It wasn’t more than a few minutes and a young, fresh faced doctor approached them. “Mr. Mangan?” he asked. “I’m Dr. Scott.” He looked uncomfortable, like he didn’t know what to do. He also looked like he hadn’t graduated from high school much less college and medical school.

When Mrs. Murphy stood, so did Dan. He waited for someone to say something.

Finally, Dr. Scott had said, “I’m sorry. Your mother has died.” Dan continued to stare at him. He knew he should say something, anything but he just stared.

The doctor turned to the social worker and in hushed voices discussed the details. After a few minutes the doctor turned and went back to his duties. Mrs. Murphy gently guided Dan over to a chair.

She explained that he would be placed in an emergency foster home until a more permanent placement could be made. She asked him questions about his family but Dan could provide very little details. He did mention St. Benedict’s Parish and Fr. O’Malley. She said she would contact him about the funeral services.

“Can’t I just stay at the apartment?” Dan asked. “I’ve been taking care of Ma and me for the past few months and done okay.”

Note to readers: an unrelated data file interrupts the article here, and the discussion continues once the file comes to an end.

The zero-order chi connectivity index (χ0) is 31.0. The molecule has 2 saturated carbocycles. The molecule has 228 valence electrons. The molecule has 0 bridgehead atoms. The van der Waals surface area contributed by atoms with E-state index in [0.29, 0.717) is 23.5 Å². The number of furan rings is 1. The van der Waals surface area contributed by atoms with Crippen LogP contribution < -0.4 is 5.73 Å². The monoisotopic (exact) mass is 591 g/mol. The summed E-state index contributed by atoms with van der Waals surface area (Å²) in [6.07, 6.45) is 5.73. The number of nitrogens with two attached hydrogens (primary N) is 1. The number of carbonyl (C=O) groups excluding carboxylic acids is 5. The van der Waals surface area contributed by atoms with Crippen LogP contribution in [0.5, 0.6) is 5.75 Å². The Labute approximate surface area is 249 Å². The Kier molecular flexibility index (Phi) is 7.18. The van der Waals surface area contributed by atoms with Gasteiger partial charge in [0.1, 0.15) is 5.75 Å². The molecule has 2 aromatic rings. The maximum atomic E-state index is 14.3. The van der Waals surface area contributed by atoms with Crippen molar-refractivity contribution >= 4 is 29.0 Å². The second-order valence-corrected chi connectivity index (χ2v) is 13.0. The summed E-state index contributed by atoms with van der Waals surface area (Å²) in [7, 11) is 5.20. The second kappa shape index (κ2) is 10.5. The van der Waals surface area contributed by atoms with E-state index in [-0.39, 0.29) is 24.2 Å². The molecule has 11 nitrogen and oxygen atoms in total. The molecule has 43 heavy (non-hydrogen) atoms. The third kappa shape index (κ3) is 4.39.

“You’re fourteen years old,” Mrs. Murphy explained. “The law says you can’t. Besides, how would you pay the rent?”

“We did okay before,” said Dan. “We had my dad’s benefits and I can find a job. I can do it.”

She shook her head. “I’m sorry. Do you want to see your mom before we leave?”

Dan hesitated for a few minutes. Part of him wanted to see her, to make sure she had truly died. The other part wanted to walk away and try to remember her in happier times, not the past six months when she had been in so much pain. The need to see his mother one more time won out.

Mrs. Murphy went to the nurse’s station to find out where his mother was. They were directed to a room down the hall. Dan slowly made his way there. He pushed open the door. There were people in the room. When they saw them, they discreetly stepped out to allow him some time alone.

Dan went over to the bed and brushed the russet hair off his mother’s forehead. He bent down and placed one last kiss on it, just as she had done to him every night for as long as he could remember.